A journalist wrote a provocative headline about bike lanes causing rush hour congestion. It didn’t take long for it to come out that the headline was not representative of the research and that it was made up for shock and clicks.

While outright lies aren’t aren’t the norm in journalism — at least I hope so — reports about vehicles hitting cyclists are often manipulated. The first thing to report on is whether the cyclist had a high visibility vest on, was wearing a helmet and was generally an upstanding citizen. Everything is in the passive, the driver is never the agent.

Thus, when I talk to people who either don’t have extensive experience cycling or haven’t watched every episode of Not Just Bikes, I’m taken aback by how distorted their views are from reality. In other words, if your only source of information about cycling and road safety is mainstream journalism, you’re almost certainly misinformed.

I’m not positing a massive conspiracy by the anti-two-wheeled transport illuminati. Journalist are spread thin, clicks and hysteria get rewarded, and most people aren’t going to fact check a story about bike lanes.

The phenomenon of Gell-Man amnesia

But, if the newspapers are consistently wrong about bikes, why would they be right about anything else?

Turns out, I’m not the first person to wonder this and the phenomenon has a name: Gell-Man amnesia. Michael Crichton coined it:

Briefly stated, the Gell-Mann Amnesia effect is as follows. You open the newspaper to an article on some subject you know well. In Murray’s case, physics. In mine, show business. You read the article and see the journalist has absolutely no understanding of either the facts or the issues. Often, the article is so wrong it actually presents the story backward—reversing cause and effect. I call these the “wet streets cause rain” stories. Paper’s full of them.

In any case, you read with exasperation or amusement the multiple errors in a story, and then turn the page to national or international affairs, and read as if the rest of the newspaper was somehow more accurate about Palestine than the baloney you just read. You turn the page, and forget what you know.

That is the Gell-Mann Amnesia effect. I’d point out it does not operate in other arenas of life. In ordinary life, if somebody consistently exaggerates or lies to you, you soon discount everything they say. In court, there is the legal doctrine of falsus in uno, falsus in omnibus, which means untruthful in one part, untruthful in all. But when it comes to the media, we believe against evidence that it is probably worth our time to read other parts of the paper. When, in fact, it almost certainly isn’t. The only possible explanation for our behavior is amnesia.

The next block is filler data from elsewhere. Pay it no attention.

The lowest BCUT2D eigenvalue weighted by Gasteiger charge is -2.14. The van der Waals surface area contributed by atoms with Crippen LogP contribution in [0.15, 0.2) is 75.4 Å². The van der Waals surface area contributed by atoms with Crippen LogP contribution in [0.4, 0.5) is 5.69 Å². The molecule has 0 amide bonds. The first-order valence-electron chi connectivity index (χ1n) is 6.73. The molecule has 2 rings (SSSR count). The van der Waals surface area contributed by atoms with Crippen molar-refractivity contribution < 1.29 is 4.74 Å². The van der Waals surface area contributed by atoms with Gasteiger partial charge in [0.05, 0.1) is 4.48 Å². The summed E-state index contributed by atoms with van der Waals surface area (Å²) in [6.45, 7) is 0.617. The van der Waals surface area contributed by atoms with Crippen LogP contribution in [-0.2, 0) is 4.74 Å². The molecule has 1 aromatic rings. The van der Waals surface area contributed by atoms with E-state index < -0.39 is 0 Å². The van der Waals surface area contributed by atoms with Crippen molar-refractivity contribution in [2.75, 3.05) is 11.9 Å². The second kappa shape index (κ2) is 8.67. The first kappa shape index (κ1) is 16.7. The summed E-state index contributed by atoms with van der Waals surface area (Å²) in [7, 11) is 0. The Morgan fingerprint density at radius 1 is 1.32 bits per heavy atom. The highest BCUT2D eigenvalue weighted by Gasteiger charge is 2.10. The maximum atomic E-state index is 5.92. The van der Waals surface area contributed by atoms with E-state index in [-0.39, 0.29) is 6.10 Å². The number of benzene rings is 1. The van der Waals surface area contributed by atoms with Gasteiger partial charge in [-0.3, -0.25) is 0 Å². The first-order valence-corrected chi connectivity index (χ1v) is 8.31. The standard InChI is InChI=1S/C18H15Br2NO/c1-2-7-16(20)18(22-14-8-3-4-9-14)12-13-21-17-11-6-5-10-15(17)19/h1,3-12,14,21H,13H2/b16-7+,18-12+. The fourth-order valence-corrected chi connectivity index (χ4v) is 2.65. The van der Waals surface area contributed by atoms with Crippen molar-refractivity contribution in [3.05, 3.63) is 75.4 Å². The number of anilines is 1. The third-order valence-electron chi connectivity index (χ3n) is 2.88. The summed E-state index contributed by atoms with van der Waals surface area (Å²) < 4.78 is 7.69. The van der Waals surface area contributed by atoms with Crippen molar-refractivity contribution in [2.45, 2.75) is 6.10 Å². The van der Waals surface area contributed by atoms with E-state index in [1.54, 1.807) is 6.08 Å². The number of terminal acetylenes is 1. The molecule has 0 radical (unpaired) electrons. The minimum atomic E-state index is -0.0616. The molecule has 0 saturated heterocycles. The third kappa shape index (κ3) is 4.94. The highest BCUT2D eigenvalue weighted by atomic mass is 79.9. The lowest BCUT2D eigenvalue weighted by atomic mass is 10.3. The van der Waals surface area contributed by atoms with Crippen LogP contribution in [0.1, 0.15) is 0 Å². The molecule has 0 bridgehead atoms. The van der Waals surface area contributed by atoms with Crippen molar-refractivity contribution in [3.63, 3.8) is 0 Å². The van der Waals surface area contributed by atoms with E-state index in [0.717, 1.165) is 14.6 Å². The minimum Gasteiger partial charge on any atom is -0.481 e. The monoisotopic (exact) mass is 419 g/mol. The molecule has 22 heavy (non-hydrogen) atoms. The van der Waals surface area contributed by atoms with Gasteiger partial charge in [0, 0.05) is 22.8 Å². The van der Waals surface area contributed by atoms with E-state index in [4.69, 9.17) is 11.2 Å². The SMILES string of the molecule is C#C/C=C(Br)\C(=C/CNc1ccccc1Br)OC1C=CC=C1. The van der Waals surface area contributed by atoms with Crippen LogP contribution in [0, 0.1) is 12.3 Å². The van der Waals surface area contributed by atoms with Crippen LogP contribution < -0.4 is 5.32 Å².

Question thyself

Time has a way of chipping away at what were once firmly-held narratives. Not long ago, I was in the Orange Man bad camp and happily gobbled up any bit of journalism that fed into that narrative.

Then the bombshell hit that the whole Russia thing was actually made up. To add insult to injury, the Hunter Biden emails were largely censored as a conspiracy theory, but they were later confirmed to be authentic. Of course, this is as of December 2021 — who knows what the future will bring.

The deeper you dig, the more mainstream media narratives keep falling apart. These aren’t trifling matters like bike lanes. The Iraq War was propelled by the media constantly repeating a false narrative. The account of the origins of Sars-Cov-2 looks awfully suspicious.

It’s become deeply troubling that even questioning narratives is under attack. The Science must not be questioned. Or rejecting the narrative means you’re a racist. In 2001, questioning the narrative meant you supported the terrorists. “You’re either with us or against us” was the mantra of the day; it could easily be said by The Science now. Incidentally, the security apparatus that was justified in the wake of 9/11 is still around, despite the narrative of the axis of evil crumbling.

There’s a certain lack of accountability for prestigious publications that consistently get things wrong. The New York Times and the Economist supported the Iraq War and played up the now discredited Russiagate story. These, along with the Atlantic and New Yorker are some of the best publications in the English language, yet they’re simply not reliable for current events.

Not epistemological nihilism

That’s not to say I reject the possibility of ever knowing anything. My approach is to be skeptical of narratives. If there’s a villain and a savior, watch out. If there’s an easy solution, steer clear of it. If questioning the narrative is itself out of the question, that narrative is almost certainly going to be proven wrong.

Time eventually disproves almost every individual bit of knowledge. Thinking of that, has made me much more hesitant to assume I’m correct and scream that others are wrong.

Books published years after the fact are illuminating. I still like long-form journalism that’s well researched and not rushed. Anything that doesn’t fit into the grand narrative and isn’t breaking news has a decent shot of standing the test of time awhile longer.